Navigated to null
Skip To Main

Stress Buster Add-On Guide

Techniques like breathwork and meditation are far from the only ways you can get the health benefits of activating your body’s parasympathetic nervous system. Activities that pass the mindfulness muster are those that help you slow your breathing, your heart rate, and your mind by keeping you focused on the present moment. Here are five science-backed approaches that we love.

Write it all down

While traditional meditation and breathwork tend to ask you to clear your mind of thoughts, journaling has you writing down whatever you’re thinking. Because you can’t write about more than one thing at a time, this has the same effect of helping to quiet the chatter of multiple thoughts that can trigger the stress response. In fact, studies show that journaling on just about any topic can help reduce symptoms of stress

You don’t need to write pages and pages, either. Ten minutes of writing when you wake up or when you go to bed can be more than sufficient. If you’re having trouble knowing where to start, answering a simple question—like what stood out to you the most about your day or three things you’re grateful for—can be helpful. If you’re finding yourself really enjoying the process, AllSwell Creative is a great resource for building your practice.

Be Grateful

Gratitude practices have been in the news a lot in recent years, as research on their benefits keeps building. Like journaling, they work because they keep your mind in one lane of thought. The fact that they focus your attention on something positive appears to amplify their good effects. To get started, take some time each day to write down three things that you appreciate. They can be anything—people, things that happened to you that day, things you read or saw, or ideas you feel strongly about. In addition to the traditional pen-to-paper approach, you can try an app, like Three Good Things (Apple/Android).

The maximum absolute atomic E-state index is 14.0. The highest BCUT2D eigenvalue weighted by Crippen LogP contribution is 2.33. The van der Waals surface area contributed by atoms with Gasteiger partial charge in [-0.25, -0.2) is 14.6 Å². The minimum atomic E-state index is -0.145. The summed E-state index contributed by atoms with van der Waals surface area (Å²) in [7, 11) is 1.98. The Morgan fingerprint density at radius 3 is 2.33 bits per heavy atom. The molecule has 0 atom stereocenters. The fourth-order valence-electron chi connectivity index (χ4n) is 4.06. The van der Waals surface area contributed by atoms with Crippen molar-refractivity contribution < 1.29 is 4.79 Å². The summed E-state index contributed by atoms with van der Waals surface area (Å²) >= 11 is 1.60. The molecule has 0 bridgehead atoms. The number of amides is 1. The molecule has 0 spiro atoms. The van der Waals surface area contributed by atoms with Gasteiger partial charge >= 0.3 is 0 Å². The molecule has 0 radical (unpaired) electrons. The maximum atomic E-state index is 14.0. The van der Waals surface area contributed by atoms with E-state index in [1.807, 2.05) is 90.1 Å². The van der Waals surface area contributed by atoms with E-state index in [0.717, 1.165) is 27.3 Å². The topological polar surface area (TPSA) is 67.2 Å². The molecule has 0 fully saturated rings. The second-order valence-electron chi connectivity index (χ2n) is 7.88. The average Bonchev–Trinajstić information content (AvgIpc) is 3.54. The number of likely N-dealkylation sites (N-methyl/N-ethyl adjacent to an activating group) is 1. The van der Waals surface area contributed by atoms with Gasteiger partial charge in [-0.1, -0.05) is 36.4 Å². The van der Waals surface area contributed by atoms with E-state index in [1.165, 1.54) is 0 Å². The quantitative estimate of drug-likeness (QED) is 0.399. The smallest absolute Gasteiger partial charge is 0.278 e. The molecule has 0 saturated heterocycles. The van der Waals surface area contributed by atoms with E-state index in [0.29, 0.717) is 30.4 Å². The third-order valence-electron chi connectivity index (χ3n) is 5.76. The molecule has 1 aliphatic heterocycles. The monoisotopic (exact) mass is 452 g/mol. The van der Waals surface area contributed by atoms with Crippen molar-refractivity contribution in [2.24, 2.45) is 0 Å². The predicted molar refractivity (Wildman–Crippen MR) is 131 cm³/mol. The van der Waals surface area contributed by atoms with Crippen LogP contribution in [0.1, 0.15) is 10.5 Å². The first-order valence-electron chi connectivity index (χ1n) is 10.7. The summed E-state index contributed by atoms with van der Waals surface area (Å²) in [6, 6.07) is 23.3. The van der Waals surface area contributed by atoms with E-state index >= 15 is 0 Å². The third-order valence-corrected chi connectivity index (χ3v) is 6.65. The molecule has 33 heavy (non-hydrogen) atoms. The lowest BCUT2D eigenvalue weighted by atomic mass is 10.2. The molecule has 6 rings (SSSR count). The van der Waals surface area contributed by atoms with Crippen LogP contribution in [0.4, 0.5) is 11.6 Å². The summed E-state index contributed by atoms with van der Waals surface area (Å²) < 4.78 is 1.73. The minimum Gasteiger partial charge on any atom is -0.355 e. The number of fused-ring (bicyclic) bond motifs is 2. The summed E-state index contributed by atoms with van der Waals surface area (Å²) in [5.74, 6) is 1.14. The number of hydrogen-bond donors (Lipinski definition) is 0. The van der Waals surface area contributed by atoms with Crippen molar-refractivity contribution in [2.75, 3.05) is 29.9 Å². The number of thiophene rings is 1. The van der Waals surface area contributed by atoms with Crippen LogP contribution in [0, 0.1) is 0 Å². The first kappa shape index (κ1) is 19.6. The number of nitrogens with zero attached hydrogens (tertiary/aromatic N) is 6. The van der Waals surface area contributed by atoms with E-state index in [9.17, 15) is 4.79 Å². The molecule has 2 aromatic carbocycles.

Curate a Playlist

Studies have shown that music can be an extremely effective stressbuster. That’s because when we listen to music, we have a natural tendency to synch our breathing and movements to the beat of the song, and when that beat is slow and relaxing, it can slow your breathing, heart rate, and brainwaves. 

For some help getting a playlist started, a British study set out to find the top 10 most relaxing songs based on science. "Weightless," by Manchester Band Marconi Union topped the list, scoring so well (slowing heart rate by 35%) that the researchers cautioned people not to drive when listening. Less hazardous options included Watermark by Enya, Someone Like You from Adele, and Mozart’s Canzonetta Sull'aria. For an app that does the work for you, we love Spiritune (Apple/Android), which draws on research to curate playlists that deliver real results.

Get Outside

Studies show that being near trees and even more so, water, can reduce stress hormones—the effect is so pronounced that even photographs or sound recordings of natural environments can have some effect. Just how dramatic can the effects be? Studies show that as little as five minutes spent in nature can have a positive effect on your mood. One easy way to work some nature—if you’re not doing so already—is to tie it to one of your after-meal walks from your Level 1 exercise habit.

Practice Yoga

Yoga puts your body through a series of movements that help you regulate your breath and focus your mind through attention, stretching, and strength. The belief is that in addition to the kind of regulating you do through meditation, the act of holding poses and stretching and flexing muscles while you’re regulating your breath, heart rate, and mind will actually train your body to better tap into the parasympathetic nervous system in stressful situations. While all yoga will impart some of these benefits, if mindfulness is your primary goal, steer clear of classes that emphasize fitness and toward those that focus on overall benefits. Pocket Yoga ($3/one-time purchase, Apple/Android) and Glo ($18/month, Apple/Android) are two apps we love for inspiration.